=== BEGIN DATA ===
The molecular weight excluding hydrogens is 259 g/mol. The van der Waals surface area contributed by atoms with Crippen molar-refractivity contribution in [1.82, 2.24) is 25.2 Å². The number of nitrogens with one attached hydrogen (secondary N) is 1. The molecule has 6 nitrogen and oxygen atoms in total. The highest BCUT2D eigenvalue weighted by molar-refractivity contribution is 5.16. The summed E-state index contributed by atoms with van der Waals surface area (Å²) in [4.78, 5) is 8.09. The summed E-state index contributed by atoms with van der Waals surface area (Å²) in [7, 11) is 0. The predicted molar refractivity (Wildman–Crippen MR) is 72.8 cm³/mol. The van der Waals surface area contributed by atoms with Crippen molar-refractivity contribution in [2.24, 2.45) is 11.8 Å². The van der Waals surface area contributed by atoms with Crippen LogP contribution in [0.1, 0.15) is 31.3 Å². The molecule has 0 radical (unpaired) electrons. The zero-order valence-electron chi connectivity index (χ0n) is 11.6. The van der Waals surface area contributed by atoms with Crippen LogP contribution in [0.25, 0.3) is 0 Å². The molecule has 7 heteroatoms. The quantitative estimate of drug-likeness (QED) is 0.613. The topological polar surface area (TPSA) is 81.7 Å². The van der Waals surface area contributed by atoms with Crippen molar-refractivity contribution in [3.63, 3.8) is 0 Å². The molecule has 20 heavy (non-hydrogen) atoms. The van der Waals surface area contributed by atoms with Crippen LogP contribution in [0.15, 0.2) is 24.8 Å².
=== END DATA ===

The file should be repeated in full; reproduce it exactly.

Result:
The molecular weight excluding hydrogens is 259 g/mol. The van der Waals surface area contributed by atoms with Crippen molar-refractivity contribution in [1.82, 2.24) is 25.2 Å². The number of nitrogens with one attached hydrogen (secondary N) is 1. The molecule has 6 nitrogen and oxygen atoms in total. The highest BCUT2D eigenvalue weighted by molar-refractivity contribution is 5.16. The summed E-state index contributed by atoms with van der Waals surface area (Å²) in [4.78, 5) is 8.09. The summed E-state index contributed by atoms with van der Waals surface area (Å²) in [7, 11) is 0. The predicted molar refractivity (Wildman–Crippen MR) is 72.8 cm³/mol. The van der Waals surface area contributed by atoms with Crippen molar-refractivity contribution in [2.24, 2.45) is 11.8 Å². The van der Waals surface area contributed by atoms with Crippen LogP contribution in [0.1, 0.15) is 31.3 Å². The molecule has 0 radical (unpaired) electrons. The zero-order valence-electron chi connectivity index (χ0n) is 11.6. The van der Waals surface area contributed by atoms with Crippen LogP contribution in [0.25, 0.3) is 0 Å². The molecule has 7 heteroatoms. The quantitative estimate of drug-likeness (QED) is 0.613. The topological polar surface area (TPSA) is 81.7 Å². The van der Waals surface area contributed by atoms with Crippen molar-refractivity contribution in [3.63, 3.8) is 0 Å². The molecule has 20 heavy (non-hydrogen) atoms. The van der Waals surface area contributed by atoms with Crippen LogP contribution in [0.15, 0.2) is 24.8 Å².